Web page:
Experiencing failure: The relationships among achievement goal profiles, emotions, and future effort

Nicole Renee Seicol, Fordham University


Educators have long been interested in how students react differently to failure experiences. What makes one student expend more effort after an academic failure, but another avoids effort or academic engagement? One avenue of research in this area has examined the influence of students’ achievement goals on their response to academic success or failure. This study sought to examine how students with various multiple goal profiles react to an imagined failure situation with respect to four outcome-focused achievement emotions (i.e., hope, anxiety, shame, & hopelessness) and effort. A k-means cluster analysis of the four AGQ-R scales produced three multiple goal profiles: Mastery High, High All Goals, and Average All Goals. Findings revealed that students in the Mastery High and High All Goals profiles reported significantly higher intended effort after the imagined failure experience in comparison to students with the Average All Goals profile. The findings appear to highlight overall protective benefit of holding high levels of mastery-approach goals, as high levels of performance-avoidance goals did not have negative effect on effort after a recent failure experience when coupled with high mastery-approach goals. Significant differences in achievement emotions between the cluster groups were not found. The results of this study are integrated with current theory, and implications for theory and practice are addressed.^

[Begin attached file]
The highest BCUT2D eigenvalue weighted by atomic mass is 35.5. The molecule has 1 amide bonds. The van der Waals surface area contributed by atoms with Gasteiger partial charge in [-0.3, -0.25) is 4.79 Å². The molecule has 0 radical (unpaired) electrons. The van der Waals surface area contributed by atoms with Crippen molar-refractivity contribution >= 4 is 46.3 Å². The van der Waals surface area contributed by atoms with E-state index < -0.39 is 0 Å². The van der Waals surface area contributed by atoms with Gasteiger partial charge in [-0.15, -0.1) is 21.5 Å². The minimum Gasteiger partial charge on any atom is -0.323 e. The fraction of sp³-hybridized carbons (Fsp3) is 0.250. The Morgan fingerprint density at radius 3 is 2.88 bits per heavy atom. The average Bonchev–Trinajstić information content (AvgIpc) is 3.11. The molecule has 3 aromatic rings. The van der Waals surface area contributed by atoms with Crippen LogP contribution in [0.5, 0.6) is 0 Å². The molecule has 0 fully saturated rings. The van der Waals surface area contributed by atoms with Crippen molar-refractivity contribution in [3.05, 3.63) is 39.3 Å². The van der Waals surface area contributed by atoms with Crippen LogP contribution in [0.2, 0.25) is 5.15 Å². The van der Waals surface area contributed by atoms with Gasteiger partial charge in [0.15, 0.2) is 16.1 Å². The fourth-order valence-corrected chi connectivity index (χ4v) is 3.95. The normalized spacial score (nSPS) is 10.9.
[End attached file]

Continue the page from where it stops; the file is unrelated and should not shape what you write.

Subject Area

Educational psychology

Recommended Citation

Seicol, Nicole Renee, "Experiencing failure: The relationships among achievement goal profiles, emotions, and future effort" (2016). ETD Collection for Fordham University. AAI10146981.